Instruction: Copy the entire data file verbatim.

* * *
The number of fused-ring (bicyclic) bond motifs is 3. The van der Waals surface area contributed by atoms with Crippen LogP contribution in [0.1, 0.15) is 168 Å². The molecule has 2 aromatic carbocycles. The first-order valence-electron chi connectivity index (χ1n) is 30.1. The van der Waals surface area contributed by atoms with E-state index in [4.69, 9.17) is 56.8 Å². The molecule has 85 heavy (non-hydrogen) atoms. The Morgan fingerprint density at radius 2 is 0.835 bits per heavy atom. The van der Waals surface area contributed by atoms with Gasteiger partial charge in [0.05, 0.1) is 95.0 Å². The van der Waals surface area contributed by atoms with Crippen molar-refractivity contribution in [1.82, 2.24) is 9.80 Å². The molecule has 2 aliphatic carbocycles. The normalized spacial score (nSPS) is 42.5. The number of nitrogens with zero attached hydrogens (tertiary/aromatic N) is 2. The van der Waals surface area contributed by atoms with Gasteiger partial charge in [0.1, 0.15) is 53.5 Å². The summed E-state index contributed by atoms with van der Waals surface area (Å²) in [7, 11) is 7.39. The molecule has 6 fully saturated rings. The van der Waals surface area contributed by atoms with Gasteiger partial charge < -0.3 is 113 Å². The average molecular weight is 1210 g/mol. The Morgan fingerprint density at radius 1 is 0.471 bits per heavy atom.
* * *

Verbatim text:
The number of fused-ring (bicyclic) bond motifs is 3. The van der Waals surface area contributed by atoms with Crippen LogP contribution in [0.1, 0.15) is 168 Å². The molecule has 2 aromatic carbocycles. The first-order valence-electron chi connectivity index (χ1n) is 30.1. The van der Waals surface area contributed by atoms with E-state index in [4.69, 9.17) is 56.8 Å². The molecule has 85 heavy (non-hydrogen) atoms. The Morgan fingerprint density at radius 2 is 0.835 bits per heavy atom. The van der Waals surface area contributed by atoms with Gasteiger partial charge in [0.05, 0.1) is 95.0 Å². The van der Waals surface area contributed by atoms with Crippen molar-refractivity contribution in [1.82, 2.24) is 9.80 Å². The molecule has 2 aliphatic carbocycles. The normalized spacial score (nSPS) is 42.5. The number of nitrogens with zero attached hydrogens (tertiary/aromatic N) is 2. The van der Waals surface area contributed by atoms with Gasteiger partial charge in [0.1, 0.15) is 53.5 Å². The summed E-state index contributed by atoms with van der Waals surface area (Å²) in [7, 11) is 7.39. The molecule has 6 fully saturated rings. The van der Waals surface area contributed by atoms with Gasteiger partial charge < -0.3 is 113 Å². The average molecular weight is 1210 g/mol. The Morgan fingerprint density at radius 1 is 0.471 bits per heavy atom.